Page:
Thank you for your time, and never hesitate to reach out regarding private lessons! They're a blast, and I'll be working with some new students this upcoming week.

-Tony
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« Reply #16 on: June 02, 2017, 02:39:53 am »

Hello, everyone! I'm back in action after a much-needed break from making videos.





This video discusses vertical chord placement, specifically through woodwinds due to the nature of the instrument group. When you have a ton of instruments at your disposal, it can be hard to determine vertical relationships between instruments. What I mean by that is from top to bottom. Who has the high note? Which instrument do I put the third of the chord in? Do I double or not double with other instruments in this vertical plane? I do my best to answer these types of questions for you.

Thanks for watching, and never hesitate to contact me for private lessons. As of now, I have plenty of room for new students! It'd be great to work with you; it's been so rewarding to see my current students grow in their specific projects.

I look forward to speaking with you all, and thanks again for watching!
-Tony
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« Reply #17 on: June 22, 2017, 07:43:16 am »

My latest "Orchestration Station" video has arrived!





Today, I want to introduce to you Secondary Melodies. Like "Melody and Accompaniment," this adds a third texture to the ensemble. Through Mozart's "Symphony in E-flat, K. 543, I demonstrate the benefits of including secondary melodies throughout your music!

Please reach out if you’re interested in the various packages of private lesson I offer. Right now I have a few different students who work with me weekly, bi-monthly, and everything in between. I’m very flexible when it comes to scheduling. It’d be awesome to work with you all!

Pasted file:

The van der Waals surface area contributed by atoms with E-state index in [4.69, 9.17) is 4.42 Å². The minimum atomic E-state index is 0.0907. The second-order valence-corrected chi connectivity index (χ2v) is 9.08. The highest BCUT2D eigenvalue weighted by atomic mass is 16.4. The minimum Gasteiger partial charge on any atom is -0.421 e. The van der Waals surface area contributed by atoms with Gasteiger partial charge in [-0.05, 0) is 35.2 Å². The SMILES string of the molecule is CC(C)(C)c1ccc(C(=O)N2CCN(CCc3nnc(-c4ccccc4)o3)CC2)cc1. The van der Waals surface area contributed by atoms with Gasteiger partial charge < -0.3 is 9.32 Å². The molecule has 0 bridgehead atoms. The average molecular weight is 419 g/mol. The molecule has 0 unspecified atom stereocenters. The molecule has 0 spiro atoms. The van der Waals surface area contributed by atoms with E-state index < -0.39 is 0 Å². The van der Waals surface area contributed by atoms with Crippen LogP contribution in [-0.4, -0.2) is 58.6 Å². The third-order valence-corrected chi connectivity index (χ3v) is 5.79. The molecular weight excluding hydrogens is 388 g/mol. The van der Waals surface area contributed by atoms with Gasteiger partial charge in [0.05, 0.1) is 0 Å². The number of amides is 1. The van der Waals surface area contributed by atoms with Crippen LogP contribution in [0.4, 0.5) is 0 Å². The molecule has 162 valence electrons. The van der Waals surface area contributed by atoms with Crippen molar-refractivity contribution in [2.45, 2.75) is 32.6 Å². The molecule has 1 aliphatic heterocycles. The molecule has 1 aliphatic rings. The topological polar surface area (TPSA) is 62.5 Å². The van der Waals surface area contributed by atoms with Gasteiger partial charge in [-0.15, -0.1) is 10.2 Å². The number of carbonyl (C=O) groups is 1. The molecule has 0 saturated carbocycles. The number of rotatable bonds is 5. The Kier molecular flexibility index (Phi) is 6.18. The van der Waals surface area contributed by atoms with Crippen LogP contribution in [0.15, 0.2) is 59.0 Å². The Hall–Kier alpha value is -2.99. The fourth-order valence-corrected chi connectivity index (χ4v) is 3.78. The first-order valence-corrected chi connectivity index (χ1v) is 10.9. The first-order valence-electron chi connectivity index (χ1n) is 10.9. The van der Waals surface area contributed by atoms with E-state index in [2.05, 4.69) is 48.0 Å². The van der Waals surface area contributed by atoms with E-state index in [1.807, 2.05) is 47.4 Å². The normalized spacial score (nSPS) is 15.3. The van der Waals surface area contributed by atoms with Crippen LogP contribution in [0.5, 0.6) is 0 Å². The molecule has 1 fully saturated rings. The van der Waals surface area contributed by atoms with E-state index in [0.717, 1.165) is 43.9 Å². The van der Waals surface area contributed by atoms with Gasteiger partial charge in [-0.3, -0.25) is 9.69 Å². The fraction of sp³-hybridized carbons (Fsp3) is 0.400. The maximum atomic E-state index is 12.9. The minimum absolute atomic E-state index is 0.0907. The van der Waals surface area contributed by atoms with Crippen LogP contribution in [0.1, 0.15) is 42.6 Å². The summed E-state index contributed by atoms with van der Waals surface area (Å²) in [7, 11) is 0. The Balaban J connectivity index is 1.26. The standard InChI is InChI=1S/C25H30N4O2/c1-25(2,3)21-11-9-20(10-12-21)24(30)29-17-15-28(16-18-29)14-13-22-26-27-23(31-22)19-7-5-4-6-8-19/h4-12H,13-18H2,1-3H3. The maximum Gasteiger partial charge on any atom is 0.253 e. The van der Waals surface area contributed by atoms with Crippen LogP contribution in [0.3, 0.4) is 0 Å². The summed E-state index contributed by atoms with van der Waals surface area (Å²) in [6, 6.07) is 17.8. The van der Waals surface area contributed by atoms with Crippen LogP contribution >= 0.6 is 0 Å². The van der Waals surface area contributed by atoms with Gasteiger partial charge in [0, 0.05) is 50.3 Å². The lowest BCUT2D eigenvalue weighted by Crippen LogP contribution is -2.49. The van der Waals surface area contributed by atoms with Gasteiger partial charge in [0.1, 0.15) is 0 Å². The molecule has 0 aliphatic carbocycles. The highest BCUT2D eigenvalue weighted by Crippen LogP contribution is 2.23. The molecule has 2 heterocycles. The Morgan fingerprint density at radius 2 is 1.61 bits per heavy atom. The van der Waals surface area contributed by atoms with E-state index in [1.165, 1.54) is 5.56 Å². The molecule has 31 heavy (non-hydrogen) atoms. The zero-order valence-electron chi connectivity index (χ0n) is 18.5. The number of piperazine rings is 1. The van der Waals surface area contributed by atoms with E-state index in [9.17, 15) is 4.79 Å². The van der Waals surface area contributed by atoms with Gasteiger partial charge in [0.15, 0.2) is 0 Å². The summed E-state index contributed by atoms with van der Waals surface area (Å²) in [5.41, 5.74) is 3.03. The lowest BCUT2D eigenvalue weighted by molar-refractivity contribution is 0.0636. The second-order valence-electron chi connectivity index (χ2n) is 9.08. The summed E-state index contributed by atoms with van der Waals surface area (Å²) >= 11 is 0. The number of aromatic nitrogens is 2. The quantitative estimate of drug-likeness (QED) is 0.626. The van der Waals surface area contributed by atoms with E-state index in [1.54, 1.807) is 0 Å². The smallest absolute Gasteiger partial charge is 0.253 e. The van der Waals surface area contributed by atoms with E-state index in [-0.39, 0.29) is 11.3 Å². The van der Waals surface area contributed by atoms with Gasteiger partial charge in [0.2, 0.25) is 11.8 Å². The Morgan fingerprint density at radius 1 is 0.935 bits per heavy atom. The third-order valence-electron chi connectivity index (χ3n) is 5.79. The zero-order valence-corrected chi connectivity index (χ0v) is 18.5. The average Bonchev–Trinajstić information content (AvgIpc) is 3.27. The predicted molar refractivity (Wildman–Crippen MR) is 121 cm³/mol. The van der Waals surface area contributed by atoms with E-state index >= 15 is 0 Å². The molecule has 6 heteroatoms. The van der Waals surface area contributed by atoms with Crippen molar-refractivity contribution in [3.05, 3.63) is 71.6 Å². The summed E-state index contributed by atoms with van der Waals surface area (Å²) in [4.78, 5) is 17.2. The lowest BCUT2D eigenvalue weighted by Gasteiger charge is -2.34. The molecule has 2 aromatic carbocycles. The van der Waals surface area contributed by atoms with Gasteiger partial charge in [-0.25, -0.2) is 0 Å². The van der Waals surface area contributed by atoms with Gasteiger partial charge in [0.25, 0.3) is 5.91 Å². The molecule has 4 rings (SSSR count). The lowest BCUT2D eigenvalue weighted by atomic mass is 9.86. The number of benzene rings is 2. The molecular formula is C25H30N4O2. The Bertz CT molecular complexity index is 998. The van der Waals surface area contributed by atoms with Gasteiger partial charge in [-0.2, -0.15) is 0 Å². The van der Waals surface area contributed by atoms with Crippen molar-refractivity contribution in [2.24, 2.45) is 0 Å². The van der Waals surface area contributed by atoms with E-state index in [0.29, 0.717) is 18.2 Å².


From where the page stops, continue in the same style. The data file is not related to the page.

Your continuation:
Enjoy the video!
-Tony
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« Reply #18 on: July 06, 2017, 05:48:35 am »

Writing for brass can very tricky. So much so that it often presents common problems for composers (simply because they don't know enough information about the instruments!). This video is my first discussion on Brass instruments, particularly the Horns. I hope this helps you in your Horn-writing adventures!



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« Reply #19 on: July 20, 2017, 10:41:17 am »

This "Orchestration Station" episode covers a general overview of the trumpet's characteristics, as well as brief excerpts showcasing effective trumpet writing, as hard as the passages might be! I hope this helpful and whet's your appetite to dig into the depths of orchestration; brass writing is no joke, and the more knowledge you can learn, the more effective you'll find your work!





Thanks for watching, and never hesitate to contact me for private lessons. I love working with new students! It'd be great to work with you if you're available.

I look forward to speaking with you all, and thanks again for watching!
-Tony